I find that I can always learn from a failed relationship: my heart mends, life goes on. I appreciate having had the opportunity to explore my faith through a new lens. I was challenged spiritually and from there, gained the courage to realize that I can practice my religion differently than my family (which is difficult to push against). So really, was it a failed relationship or a successful life experience?
The last relationship was probably the most difficult because I saw a real possibility for marriage. I was older, felt that I knew myself better; and, because of that knew what I was looking for more clearly. We met through a Muslim dating site. Our emails were exciting, we both loved the same music, had an appreciation for design and craft, we loved having theoretical discussions on the human experience, and spoke in the same cryptic and intense way. We lived in different states but didn’t let that hold us back because we were in awe of the potential that existed between us.
After three weeks of talking, we agreed to meet. He met my family, because it was the right thing to do as Muslims, and we discussed marriage on our first in-person date. It was a whirlwind that led to an implosion of our short-lived, state-hopping adventure. Relationships need to be functional, and this one was not. There were time zone issues and travel cost limitations. Long-distance relationships are hard enough, but building a friendship and trust with a person while also being long-distance was impossible for the two of us.
But then I always hear: if two people are meant to be, then naseeb will make it work. That could be something we just tell ourselves to make the blow of failure easier to stomach. A few months later, and I still can’t tell you the exact reason as to why we did not work. Was it a function of incompatibility or long-distance?
This brings me full-circle to my relationship with the Catholic guy from undergrad. On paper, we didn’t seem compatible. He partied, I didn’t. He was way too hipster and I was that #basic suburb girl. He didn’t have the same appreciation for faith and spirituality that I did – he saw divine presence in that really tasty burger that made his day that much better. He couldn’t understand my anger as a minority, as a woman – he was the quintessential privileged white male.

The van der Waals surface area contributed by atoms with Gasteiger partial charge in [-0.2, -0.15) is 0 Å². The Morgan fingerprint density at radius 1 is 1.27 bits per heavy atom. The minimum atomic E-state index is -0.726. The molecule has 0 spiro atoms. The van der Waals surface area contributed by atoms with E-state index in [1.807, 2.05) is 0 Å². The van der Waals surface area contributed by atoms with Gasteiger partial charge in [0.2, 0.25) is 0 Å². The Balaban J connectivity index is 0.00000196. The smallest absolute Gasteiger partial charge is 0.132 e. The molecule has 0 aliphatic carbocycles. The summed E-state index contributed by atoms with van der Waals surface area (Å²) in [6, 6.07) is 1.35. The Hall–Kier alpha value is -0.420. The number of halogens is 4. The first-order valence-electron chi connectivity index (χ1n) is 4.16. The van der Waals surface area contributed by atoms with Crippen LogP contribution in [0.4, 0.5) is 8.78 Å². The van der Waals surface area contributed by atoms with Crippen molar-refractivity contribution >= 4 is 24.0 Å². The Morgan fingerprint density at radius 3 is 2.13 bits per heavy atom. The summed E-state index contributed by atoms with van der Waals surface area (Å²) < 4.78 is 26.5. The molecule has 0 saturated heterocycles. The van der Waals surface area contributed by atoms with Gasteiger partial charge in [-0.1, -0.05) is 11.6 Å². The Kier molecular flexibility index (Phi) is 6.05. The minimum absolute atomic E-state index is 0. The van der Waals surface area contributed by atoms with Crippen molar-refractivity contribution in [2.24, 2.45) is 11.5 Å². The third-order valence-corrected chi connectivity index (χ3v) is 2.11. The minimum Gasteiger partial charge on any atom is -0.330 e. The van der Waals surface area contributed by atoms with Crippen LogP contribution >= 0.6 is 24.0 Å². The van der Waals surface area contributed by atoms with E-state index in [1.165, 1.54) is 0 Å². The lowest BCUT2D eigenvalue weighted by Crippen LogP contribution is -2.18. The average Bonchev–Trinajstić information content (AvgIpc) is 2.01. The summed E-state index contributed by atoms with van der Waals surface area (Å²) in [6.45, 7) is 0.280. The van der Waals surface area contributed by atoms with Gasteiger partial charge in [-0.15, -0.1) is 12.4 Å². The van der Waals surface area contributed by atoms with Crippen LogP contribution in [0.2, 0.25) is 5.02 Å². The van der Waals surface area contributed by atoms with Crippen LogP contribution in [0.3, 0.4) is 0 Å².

All of these things aside, love manifested itself in real-life moments. He cared about me and I cared about him. If there’s anything I can take away from my life’s experiences is that you cannot make love, romance, chemistry, or butterflies in your tummy solely out of a mutual desire for marriage. I couldn’t click my red heels together and float off to that happy place called forever with the Muslim men I’ve met so far.
“Love is the will to extend one’s self for the purpose of nurturing one’s own or another’s spiritual growth… Love is as love does. Love is an act of will — namely, both an intention and an action. Will also implies choice. We do not have to love. We choose to love.”
Love is the culmination of moments and memories between two souls. It is the experiences that two people share that teach them humility, kindness, and appreciation for humanity with constant support from and devotion to the One. It is through unwavering loyalty and commitment to another human being that self-improvement can be made – and it is in this that I hope to fulfill half of my deen.
A friend and I were wondering how often we can give our heart away to different people. Does each relationship take away something – leaving our hearts smaller, chipped apart, and tattered? Many women are left exhausted, jaded and bitter – usually taking it out on the opposite sex. “Men don’t like me because I’m too dark-skinned, too fat, too intelligent, too much of a feminist, too loud, too independent, too sexual, too too too…” My male counterparts also express their bitterness with the opposite sex. “Yo bro, all these Muslim women want is some doctor or lawyer that makes way too many figures, has a six pack, and can be a bad boy and good boy at the same time.”
There is probably a bit of truth to these statements; and, let’s be real, I’ve said these things at different points in my life – but I refuse to allow myself to fall apart after a failed relationship.
My heart has only grown exponentially with each love, with each man. I have seen weakness in other human beings and they have only strengthened my belief that we are not all that different. We all have the ability to love if only we find courage. The memories of my experiences are what make my David Gray rainy days a bit brighter.
Hania [pen name] is a Muslim Arab-American designer and community advocate working in educational improvement. Her work places the human experience at the forefront of designing a built world that pays homage to the memorials of our pasts, while simultaneously becoming the monuments of our futures. She focuses on environmental literacy, historic preservation, and urban revitalization. She enjoys lengthy discussions on Islamic theology, love, and spatial awareness. She dabbles in ceramics, painting, writing, and sometimes the oud.
 Peck, M. Scott, The Road Less Traveled: A New Psychology of Love, Traditional Values, and Spiritual Growth. New York: Simon and Schuster, 1978. Print.